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Director Profile: Robert Minkoff


2002 Columbia Pictures Inc. All rights reserved.

Occupation: Director

Rob Minkoff has emerged as one of the most sought-after directors working in Hollywood today, having helmed the highly successful fantasy, "Stuart Little" and its recent sequel, "Stuart Little 2." He began his association with Disney in 1983 following a three-year stint at CalArts studying character animation. As director of "The Lion King" he brought his extensive background in animation, design, story development and direction to the project.

Born and raised in Palo Alto, California, Minkoff exhibited an early affinity for drawing as well as a keen appreciation for animation. Repeated viewings of the family's 8mm film collection, which included excerpts from Walt Disney's "Sleeping Beauty," added to his fascination and allowed him to view the action one frame at a time. As a teenager, while babysitting for friends, he discovered Christopher Finch's landmark book, The Art of Walt Disney, and immediately began learning all he could about animation. By coincidence, the children he was sitting for (Jenny and Emily Shapiro) were Finch's nieces and were mentioned in the book's dedication. "My whole dream of working for Disney was wrapped up in that book," recalls Minkoff. "The whole notion that you could make things come to life really amazed me." Minkoff was finally able to return the favor when he collaborated with Finch on his book for Hyperion, The Art of The Lion King.

Minkoff has been actively involved in theater since the age of ten and his numerous stage appearances include productions for the Palo Alto Children's Theater, Theater Works and his high school dramatic group. He was also featured in his high school's madrigal group, which performed at several important gatherings including the candlelight vigil for Mayor Moscone and Harvey Milk where they sang back-up for Joan Baez. By this time, the thought of becoming an animator was already firmly implanted in his mind. Following graduation, the decision to attend CalArts in Valencia and pursue his dream seemed an obvious one.

During the summer of 1982, Minkoff served an internship at Disney and had a chance to train with one of the studio's legendary "nine old men," Eric Larson. The following year, he was hired by feature animation and worked with Larson on a personal animation test before moving on to his first assignment as an inbetweener on "The Black Cauldron." Following that, he was selected to design characters for "The Great Mouse Detective" including the title character, Basil. Moving quickly through the ranks, he became an animator and was promoted to supervising animator during the course of that film.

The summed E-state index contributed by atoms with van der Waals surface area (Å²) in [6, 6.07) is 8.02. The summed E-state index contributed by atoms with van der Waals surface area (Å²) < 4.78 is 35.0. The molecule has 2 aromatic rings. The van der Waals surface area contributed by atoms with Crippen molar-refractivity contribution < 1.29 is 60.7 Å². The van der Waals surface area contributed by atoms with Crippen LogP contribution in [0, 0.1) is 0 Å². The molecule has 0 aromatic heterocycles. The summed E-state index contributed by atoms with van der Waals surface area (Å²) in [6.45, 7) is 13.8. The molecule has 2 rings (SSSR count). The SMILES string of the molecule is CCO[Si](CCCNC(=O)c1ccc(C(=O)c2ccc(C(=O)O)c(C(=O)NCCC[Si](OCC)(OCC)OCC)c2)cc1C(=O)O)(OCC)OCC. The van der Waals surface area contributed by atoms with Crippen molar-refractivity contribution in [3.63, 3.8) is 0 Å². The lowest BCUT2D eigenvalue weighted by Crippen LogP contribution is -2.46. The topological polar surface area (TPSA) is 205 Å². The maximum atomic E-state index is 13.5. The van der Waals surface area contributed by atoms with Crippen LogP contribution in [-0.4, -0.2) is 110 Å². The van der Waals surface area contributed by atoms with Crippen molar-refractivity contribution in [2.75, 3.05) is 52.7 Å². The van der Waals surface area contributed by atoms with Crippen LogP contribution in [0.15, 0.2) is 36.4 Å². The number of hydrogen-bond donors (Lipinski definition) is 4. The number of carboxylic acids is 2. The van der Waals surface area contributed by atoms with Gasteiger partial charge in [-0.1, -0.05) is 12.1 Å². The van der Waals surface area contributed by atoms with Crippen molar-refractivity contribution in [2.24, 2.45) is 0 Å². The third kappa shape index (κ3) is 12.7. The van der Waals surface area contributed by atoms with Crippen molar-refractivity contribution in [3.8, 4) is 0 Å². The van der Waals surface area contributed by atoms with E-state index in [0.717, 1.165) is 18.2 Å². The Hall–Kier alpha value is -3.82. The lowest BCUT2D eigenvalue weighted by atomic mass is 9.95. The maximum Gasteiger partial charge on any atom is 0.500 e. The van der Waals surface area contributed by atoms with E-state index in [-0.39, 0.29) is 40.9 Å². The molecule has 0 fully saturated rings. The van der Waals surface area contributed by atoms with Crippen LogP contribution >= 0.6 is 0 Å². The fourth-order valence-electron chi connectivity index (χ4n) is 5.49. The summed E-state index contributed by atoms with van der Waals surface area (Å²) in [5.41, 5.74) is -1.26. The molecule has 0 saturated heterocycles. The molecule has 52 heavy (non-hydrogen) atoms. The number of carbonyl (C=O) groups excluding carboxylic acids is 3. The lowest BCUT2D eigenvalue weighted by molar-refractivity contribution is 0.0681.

Following "Great Mouse Detective" Minkoff devoted his talents to developing and writing a variety of animated features, including a song for "Oliver & Company" ("Good Company," co-written with Ron Rocha) and an early treatment of "Beauty and the Beast." He also contributed to the character design and experimental animation of Ursula in "The Little Mermaid."

Minkoff made his directing debut with the Roger Rabbit short "Tummy Trouble" in 1989, and went on to direct the second short "Roller Coaster Rabbit" the following year. He co-produced the third short "Trail Mix-Up" in 1993. For his next assignment, he delved into the world of live-action filmmaking by helming "Mickey's Audition," a fiveminute film for the Disney-MGM Studios combining animation and live-action and featuring cameos by Mel Brooks, Angela Lansbury and Roy E. Disney (making his acting debut playing legendary uncle Walt). He spent the next year preparing to direct a feature-length sequel to "Who Framed Roger Rabbit" and, when that was delayed, began his assignment codirecting "The Lion King" on April Fool's Day, 1992.

Following "The Lion King," Minkoff directed the immensely successful live action/CGI family films "Stuart Little" (1999) and "Stuart Little 2" (2002) for Columbia Pictures. Minkoff is currently in preproduction on "The Haunted Mansion," starring Eddie Murphy, which will hit theaters in time for Halloween 2003.

Aside from the strong influences of Disney greats like Eric Larson, Minkoff credits his association with Warner Bros. animation legend Chuck Jones for a great deal of inspiration. "I met Chuck during my first year at CalArts and he became a mentor to me," recalls the director. "I had always been a big fan of his and having the opportunity to learn from him has really meant a great deal to me, professionally as well as personally."

Director Credits

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